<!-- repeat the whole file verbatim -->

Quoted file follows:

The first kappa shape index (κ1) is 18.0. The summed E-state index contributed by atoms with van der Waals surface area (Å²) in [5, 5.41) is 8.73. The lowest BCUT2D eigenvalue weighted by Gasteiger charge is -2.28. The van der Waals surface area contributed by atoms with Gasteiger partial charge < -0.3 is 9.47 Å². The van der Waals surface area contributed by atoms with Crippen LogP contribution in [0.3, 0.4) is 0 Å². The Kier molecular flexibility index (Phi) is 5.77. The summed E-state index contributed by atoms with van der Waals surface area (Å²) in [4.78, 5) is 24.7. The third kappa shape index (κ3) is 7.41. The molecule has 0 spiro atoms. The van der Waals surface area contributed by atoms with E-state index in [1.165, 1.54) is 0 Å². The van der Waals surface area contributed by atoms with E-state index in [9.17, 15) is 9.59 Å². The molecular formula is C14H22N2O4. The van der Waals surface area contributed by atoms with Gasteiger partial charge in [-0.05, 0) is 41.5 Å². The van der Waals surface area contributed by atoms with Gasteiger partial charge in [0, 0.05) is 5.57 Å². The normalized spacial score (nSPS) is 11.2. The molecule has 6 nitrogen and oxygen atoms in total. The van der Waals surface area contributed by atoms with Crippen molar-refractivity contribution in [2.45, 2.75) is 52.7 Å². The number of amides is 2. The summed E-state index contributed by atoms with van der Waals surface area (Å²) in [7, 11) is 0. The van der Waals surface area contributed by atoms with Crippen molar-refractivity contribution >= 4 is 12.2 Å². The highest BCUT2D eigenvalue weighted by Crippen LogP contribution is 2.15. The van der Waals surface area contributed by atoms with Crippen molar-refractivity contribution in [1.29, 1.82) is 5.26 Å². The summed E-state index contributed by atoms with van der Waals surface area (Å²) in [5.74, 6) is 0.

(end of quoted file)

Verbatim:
The first kappa shape index (κ1) is 18.0. The summed E-state index contributed by atoms with van der Waals surface area (Å²) in [5, 5.41) is 8.73. The lowest BCUT2D eigenvalue weighted by Gasteiger charge is -2.28. The van der Waals surface area contributed by atoms with Gasteiger partial charge < -0.3 is 9.47 Å². The van der Waals surface area contributed by atoms with Crippen LogP contribution in [0.3, 0.4) is 0 Å². The Kier molecular flexibility index (Phi) is 5.77. The summed E-state index contributed by atoms with van der Waals surface area (Å²) in [4.78, 5) is 24.7. The third kappa shape index (κ3) is 7.41. The molecule has 0 spiro atoms. The van der Waals surface area contributed by atoms with E-state index in [1.165, 1.54) is 0 Å². The van der Waals surface area contributed by atoms with E-state index in [9.17, 15) is 9.59 Å². The molecular formula is C14H22N2O4. The van der Waals surface area contributed by atoms with Gasteiger partial charge in [-0.05, 0) is 41.5 Å². The van der Waals surface area contributed by atoms with Gasteiger partial charge in [0, 0.05) is 5.57 Å². The normalized spacial score (nSPS) is 11.2. The molecule has 6 nitrogen and oxygen atoms in total. The van der Waals surface area contributed by atoms with Crippen molar-refractivity contribution in [2.45, 2.75) is 52.7 Å². The number of amides is 2. The summed E-state index contributed by atoms with van der Waals surface area (Å²) in [7, 11) is 0. The van der Waals surface area contributed by atoms with Crippen molar-refractivity contribution >= 4 is 12.2 Å². The highest BCUT2D eigenvalue weighted by Crippen LogP contribution is 2.15. The van der Waals surface area contributed by atoms with Crippen molar-refractivity contribution in [1.29, 1.82) is 5.26 Å². The summed E-state index contributed by atoms with van der Waals surface area (Å²) in [5.74, 6) is 0.